That fear-inducing question: What's your budget?
Some months ago, I met with a networking group and we got on the topic of the inherent challenges of writing quotations for clients. One of the things that makes this process difficult is the awkward and sometimes fear-inducing question we ask: What's your budget?
Why do consultants ask you about money?
Let's begin with you.
You need some work done so, you call or email a consultant or two or three to get quotations for services.
"How much it will cost to do "x?"
Sounds pretty straightforward, doesn't it? Yet the truth is, I can't always answer that seemingly simple question in a direct way because (and here's where a bit of scepticism may enter on your part) I want to be sure that what you're asking for will get you what you want.
I pepper you with questions like:
- What do you want to achieve?
- How much time do you have to achieve it?
- Who is your audience?
- Who is your competition?
- Is everyone on board with the goal?
- And finally, the killer question: What's your budget?
There are many more questions to be answered than those I've listed here, but it's the last question that makes potential clients squirm and understandably so. Generally, we are uneasy talking about money even with our best friends. Then there's a fear of being taken advantage of; many believe that if they state their budget up front, the consultant will inflate the cost of service to fit the budget.
I'm sure there are consultants who do this as there are unscrupulous actors in any line of work.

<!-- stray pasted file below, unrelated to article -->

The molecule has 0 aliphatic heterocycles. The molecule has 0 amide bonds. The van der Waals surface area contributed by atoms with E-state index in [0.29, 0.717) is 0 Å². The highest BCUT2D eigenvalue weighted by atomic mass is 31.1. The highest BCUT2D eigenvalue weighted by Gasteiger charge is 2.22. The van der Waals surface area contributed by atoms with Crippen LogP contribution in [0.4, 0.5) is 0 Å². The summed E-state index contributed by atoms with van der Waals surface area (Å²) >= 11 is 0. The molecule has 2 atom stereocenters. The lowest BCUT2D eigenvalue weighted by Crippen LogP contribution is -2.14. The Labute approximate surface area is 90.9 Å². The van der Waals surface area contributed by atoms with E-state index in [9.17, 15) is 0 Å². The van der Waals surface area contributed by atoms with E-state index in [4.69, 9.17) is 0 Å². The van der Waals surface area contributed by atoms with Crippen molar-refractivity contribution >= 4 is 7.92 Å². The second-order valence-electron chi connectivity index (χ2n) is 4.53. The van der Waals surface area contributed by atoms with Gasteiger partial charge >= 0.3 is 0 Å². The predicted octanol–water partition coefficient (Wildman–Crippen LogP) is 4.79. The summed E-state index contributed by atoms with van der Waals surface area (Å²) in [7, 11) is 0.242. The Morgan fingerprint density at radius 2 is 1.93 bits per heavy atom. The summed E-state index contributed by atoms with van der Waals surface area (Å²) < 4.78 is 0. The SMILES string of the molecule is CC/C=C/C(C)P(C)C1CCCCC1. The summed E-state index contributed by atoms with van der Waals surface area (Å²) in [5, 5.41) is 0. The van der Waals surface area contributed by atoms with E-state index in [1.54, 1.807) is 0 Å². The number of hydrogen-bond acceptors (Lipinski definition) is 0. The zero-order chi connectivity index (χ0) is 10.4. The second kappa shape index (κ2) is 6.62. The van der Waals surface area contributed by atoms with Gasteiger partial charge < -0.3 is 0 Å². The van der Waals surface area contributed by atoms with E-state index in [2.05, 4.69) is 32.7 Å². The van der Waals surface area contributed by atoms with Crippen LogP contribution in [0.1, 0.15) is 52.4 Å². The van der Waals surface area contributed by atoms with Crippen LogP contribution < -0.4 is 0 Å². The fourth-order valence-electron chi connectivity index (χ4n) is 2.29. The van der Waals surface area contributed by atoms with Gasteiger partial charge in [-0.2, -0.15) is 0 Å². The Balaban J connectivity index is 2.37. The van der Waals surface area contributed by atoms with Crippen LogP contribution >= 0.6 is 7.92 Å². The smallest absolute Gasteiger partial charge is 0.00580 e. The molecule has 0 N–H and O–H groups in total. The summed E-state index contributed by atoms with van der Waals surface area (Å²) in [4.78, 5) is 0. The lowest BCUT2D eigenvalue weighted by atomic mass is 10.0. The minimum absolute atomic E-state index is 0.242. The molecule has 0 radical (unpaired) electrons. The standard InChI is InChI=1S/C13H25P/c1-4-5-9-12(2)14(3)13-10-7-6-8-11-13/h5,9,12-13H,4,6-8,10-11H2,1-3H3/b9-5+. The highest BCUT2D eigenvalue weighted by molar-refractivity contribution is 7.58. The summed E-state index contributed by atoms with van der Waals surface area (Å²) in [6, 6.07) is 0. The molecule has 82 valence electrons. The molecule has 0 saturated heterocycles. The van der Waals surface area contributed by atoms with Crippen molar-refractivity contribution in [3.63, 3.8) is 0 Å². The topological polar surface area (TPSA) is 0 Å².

In the vast majority, however, are the consultants want to do the most they can within your means. From a practical perspective, we want you to come back to us for your next project and that isn't likely to happen if you believe we've tried to pull one over on you.
Back to your budget. There is no point in preparing a quotation for services that cost $20,000 if you have $2,000 to spend and the opposite is also true.
A high quote against a lower budget may scare you off, as it may cause you to believe that you can't afford to have anything done. A low quote against a higher budget can be equally off-putting as your project won't get the focus that your budget allows.
Sure, $20,000 will buy a lot more than $2,000 and will get different results, but that doesn't mean $2,000 won't get any results or that the work isn't worth doing. A smaller budget may simply mean that the work may be done in stages or may focus on a particular need instead of tackling many things at once.
When we know your budget, we can be more useful to you.
It really is as simple as that.
Next time you're asked for your budget, don't worry about what your budget is. Together, we'll figure out the best use of the funds you have. It's a productive conversation to have to get you the best value for your money.
I'd love to hear your thoughts about the budget conversation. Please chime in.